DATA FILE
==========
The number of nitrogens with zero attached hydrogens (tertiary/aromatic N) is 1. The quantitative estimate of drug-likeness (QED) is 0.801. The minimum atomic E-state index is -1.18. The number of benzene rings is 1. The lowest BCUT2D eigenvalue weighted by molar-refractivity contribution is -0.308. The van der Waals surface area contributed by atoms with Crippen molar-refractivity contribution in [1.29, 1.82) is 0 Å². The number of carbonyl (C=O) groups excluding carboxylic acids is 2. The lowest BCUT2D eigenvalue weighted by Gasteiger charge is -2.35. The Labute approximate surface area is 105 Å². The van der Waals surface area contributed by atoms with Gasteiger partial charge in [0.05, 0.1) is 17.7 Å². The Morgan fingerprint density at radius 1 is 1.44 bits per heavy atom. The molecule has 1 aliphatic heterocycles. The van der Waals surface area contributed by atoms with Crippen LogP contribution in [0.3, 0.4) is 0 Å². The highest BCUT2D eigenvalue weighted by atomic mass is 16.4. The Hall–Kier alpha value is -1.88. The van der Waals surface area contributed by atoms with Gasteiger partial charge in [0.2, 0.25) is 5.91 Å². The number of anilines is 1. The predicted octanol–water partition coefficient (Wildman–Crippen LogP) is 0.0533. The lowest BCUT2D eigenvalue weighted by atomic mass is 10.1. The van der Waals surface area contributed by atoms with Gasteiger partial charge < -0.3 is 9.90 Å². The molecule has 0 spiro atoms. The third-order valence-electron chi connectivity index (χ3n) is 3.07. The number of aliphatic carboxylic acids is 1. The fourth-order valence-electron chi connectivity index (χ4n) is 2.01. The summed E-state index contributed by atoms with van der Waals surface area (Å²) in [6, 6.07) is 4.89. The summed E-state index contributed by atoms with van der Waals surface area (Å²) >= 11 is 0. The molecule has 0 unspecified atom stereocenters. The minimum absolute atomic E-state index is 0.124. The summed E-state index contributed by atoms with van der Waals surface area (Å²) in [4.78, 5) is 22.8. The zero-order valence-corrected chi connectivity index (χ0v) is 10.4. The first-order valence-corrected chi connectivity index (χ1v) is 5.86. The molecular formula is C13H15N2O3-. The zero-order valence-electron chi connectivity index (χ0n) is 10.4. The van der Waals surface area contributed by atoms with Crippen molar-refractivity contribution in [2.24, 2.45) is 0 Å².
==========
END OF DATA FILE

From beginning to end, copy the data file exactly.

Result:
The number of nitrogens with zero attached hydrogens (tertiary/aromatic N) is 1. The quantitative estimate of drug-likeness (QED) is 0.801. The minimum atomic E-state index is -1.18. The number of benzene rings is 1. The lowest BCUT2D eigenvalue weighted by molar-refractivity contribution is -0.308. The van der Waals surface area contributed by atoms with Crippen molar-refractivity contribution in [1.29, 1.82) is 0 Å². The number of carbonyl (C=O) groups excluding carboxylic acids is 2. The lowest BCUT2D eigenvalue weighted by Gasteiger charge is -2.35. The Labute approximate surface area is 105 Å². The van der Waals surface area contributed by atoms with Gasteiger partial charge in [0.05, 0.1) is 17.7 Å². The Morgan fingerprint density at radius 1 is 1.44 bits per heavy atom. The molecule has 1 aliphatic heterocycles. The van der Waals surface area contributed by atoms with Crippen LogP contribution in [0.3, 0.4) is 0 Å². The highest BCUT2D eigenvalue weighted by atomic mass is 16.4. The Hall–Kier alpha value is -1.88. The van der Waals surface area contributed by atoms with Gasteiger partial charge in [0.2, 0.25) is 5.91 Å². The number of anilines is 1. The predicted octanol–water partition coefficient (Wildman–Crippen LogP) is 0.0533. The lowest BCUT2D eigenvalue weighted by atomic mass is 10.1. The van der Waals surface area contributed by atoms with Gasteiger partial charge < -0.3 is 9.90 Å². The molecule has 0 spiro atoms. The third-order valence-electron chi connectivity index (χ3n) is 3.07. The number of aliphatic carboxylic acids is 1. The fourth-order valence-electron chi connectivity index (χ4n) is 2.01. The summed E-state index contributed by atoms with van der Waals surface area (Å²) in [6, 6.07) is 4.89. The summed E-state index contributed by atoms with van der Waals surface area (Å²) >= 11 is 0. The molecule has 0 unspecified atom stereocenters. The minimum absolute atomic E-state index is 0.124. The summed E-state index contributed by atoms with van der Waals surface area (Å²) in [4.78, 5) is 22.8. The zero-order valence-corrected chi connectivity index (χ0v) is 10.4. The first-order valence-corrected chi connectivity index (χ1v) is 5.86. The molecular formula is C13H15N2O3-. The zero-order valence-electron chi connectivity index (χ0n) is 10.4. The van der Waals surface area contributed by atoms with Crippen molar-refractivity contribution in [2.24, 2.45) is 0 Å².